This stuff may protect you from many chronic diseases, study of 50,000 people shows

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Brown fat is that magical tissue that you would want more of.

Unlike white fat, which stores calories, brown fat burns energy, and scientists hope it may hold the key to new obesity treatments.

But it has long been unclear whether people with ample brown fat truly enjoy better health. For one thing, it has been hard to even identify such individuals since brown fat is hidden deep inside the body.

In a new study, researchers found strong evidence: among over 52,000 participants, those who had detectable brown fat were less likely than their peers to suffer cardiac and metabolic conditions ranging from type 2 diabetes to coronary artery disease.

The research was conducted by a team at the Rockefeller University Hospital.

Although brown fat has been studied for decades in newborns and animals, it was only in 2009 that scientists appreciated it can also be found in some adults, typically around the neck and shoulders.

From then on, researchers have scrambled to study the elusive fat cells, which possess the power to burn calories to produce heat in cold conditions.

Large-scale studies of brown fat, however, have been practically impossible because this tissue shows up only on PET scans, a special type of medical imaging.

In the study, the team reviewed 130,000 PET scans from more than 52,000 patients and found the presence of brown fat in nearly 10% of individuals.

Several common and chronic diseases were less prevalent among people with detectable brown fat.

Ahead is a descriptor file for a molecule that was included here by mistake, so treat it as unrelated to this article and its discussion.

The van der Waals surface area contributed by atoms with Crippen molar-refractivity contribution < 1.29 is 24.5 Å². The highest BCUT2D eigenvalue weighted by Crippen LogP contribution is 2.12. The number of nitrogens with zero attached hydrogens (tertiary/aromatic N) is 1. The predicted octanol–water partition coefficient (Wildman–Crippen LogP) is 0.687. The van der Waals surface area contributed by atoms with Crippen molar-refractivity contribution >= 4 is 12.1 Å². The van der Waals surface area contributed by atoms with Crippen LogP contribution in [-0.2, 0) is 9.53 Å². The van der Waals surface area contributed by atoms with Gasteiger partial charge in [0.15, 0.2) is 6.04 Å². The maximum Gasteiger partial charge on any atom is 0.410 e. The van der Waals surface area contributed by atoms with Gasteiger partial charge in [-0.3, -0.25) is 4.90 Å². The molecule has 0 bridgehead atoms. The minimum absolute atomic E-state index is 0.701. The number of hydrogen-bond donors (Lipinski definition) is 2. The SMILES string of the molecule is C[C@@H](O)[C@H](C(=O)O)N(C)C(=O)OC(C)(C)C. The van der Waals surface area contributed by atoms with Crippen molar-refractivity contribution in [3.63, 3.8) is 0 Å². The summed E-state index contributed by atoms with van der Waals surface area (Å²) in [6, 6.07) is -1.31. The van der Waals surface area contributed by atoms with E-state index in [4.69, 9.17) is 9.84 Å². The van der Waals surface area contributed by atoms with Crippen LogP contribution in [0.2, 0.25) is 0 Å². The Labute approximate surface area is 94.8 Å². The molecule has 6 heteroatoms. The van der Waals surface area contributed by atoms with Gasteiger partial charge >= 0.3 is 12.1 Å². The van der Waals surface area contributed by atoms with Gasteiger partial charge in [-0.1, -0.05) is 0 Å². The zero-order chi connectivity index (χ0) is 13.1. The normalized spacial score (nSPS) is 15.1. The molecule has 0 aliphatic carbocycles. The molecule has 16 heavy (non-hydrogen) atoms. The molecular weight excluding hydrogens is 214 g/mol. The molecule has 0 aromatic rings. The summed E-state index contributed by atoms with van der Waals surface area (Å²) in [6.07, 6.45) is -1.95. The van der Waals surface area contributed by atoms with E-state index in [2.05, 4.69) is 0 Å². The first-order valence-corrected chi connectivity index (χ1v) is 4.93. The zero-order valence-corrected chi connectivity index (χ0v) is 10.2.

For example, only 4.6% had type 2 diabetes, compared with 9.5% of people who did not have detectable brown fat.

Similarly, 18.9% had abnormal cholesterol, compared to 22.2% in those without brown fat.

Moreover, the study revealed three more conditions for which people with brown fat have lower risk: high blood pressure, congestive heart failure, and coronary artery disease—links that had not been observed in previous studies.

Another surprising finding was that brown fat may mitigate the negative health effects of obesity.

In general, obese people have an increased risk of heart and metabolic conditions; but the researchers found that among obese people who have brown fat, the prevalence of these conditions was similar to that of non-obese people.

The actual mechanisms by which brown fat may contribute to better health are still unclear, but there are some clues.

For example, brown-fat cells consume glucose in order to burn calories, and it’s possible that this lowers blood glucose levels, a major risk factor for developing diabetes.

The role of brown fat is more mysterious in other conditions like hypertension, which is tightly connected to the hormonal system.

It is possible that brown fat tissue does more than consume glucose and burn calories, and perhaps actually participates in hormonal signaling to other organs.

One author of the study is Paul Cohen, M.D., Assistant Professor and senior attending physician.

The study is published in Nature Medicine.

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